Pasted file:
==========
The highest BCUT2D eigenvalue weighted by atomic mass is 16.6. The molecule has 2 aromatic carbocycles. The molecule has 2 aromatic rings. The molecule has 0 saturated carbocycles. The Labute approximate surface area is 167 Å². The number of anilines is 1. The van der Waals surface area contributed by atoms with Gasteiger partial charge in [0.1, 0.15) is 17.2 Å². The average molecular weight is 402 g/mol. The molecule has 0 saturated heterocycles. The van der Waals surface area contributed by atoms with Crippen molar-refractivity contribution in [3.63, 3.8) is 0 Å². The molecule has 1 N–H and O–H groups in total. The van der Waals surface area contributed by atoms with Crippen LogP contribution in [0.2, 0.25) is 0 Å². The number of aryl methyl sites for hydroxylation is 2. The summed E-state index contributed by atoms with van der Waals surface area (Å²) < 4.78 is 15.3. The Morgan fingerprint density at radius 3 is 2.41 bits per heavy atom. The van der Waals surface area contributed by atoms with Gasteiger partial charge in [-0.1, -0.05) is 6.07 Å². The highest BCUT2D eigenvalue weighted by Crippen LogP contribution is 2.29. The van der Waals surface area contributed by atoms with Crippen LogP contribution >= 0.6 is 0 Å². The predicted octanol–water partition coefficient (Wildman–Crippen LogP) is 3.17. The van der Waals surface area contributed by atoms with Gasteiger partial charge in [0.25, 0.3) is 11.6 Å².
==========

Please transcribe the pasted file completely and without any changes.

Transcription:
The highest BCUT2D eigenvalue weighted by atomic mass is 16.6. The molecule has 2 aromatic carbocycles. The molecule has 2 aromatic rings. The molecule has 0 saturated carbocycles. The Labute approximate surface area is 167 Å². The number of anilines is 1. The van der Waals surface area contributed by atoms with Gasteiger partial charge in [0.1, 0.15) is 17.2 Å². The average molecular weight is 402 g/mol. The molecule has 0 saturated heterocycles. The van der Waals surface area contributed by atoms with Crippen molar-refractivity contribution in [3.63, 3.8) is 0 Å². The molecule has 1 N–H and O–H groups in total. The van der Waals surface area contributed by atoms with Crippen LogP contribution in [0.2, 0.25) is 0 Å². The number of aryl methyl sites for hydroxylation is 2. The summed E-state index contributed by atoms with van der Waals surface area (Å²) < 4.78 is 15.3. The Morgan fingerprint density at radius 3 is 2.41 bits per heavy atom. The van der Waals surface area contributed by atoms with Gasteiger partial charge in [-0.1, -0.05) is 6.07 Å². The highest BCUT2D eigenvalue weighted by Crippen LogP contribution is 2.29. The van der Waals surface area contributed by atoms with Crippen LogP contribution >= 0.6 is 0 Å². The predicted octanol–water partition coefficient (Wildman–Crippen LogP) is 3.17. The van der Waals surface area contributed by atoms with Gasteiger partial charge in [0.25, 0.3) is 11.6 Å².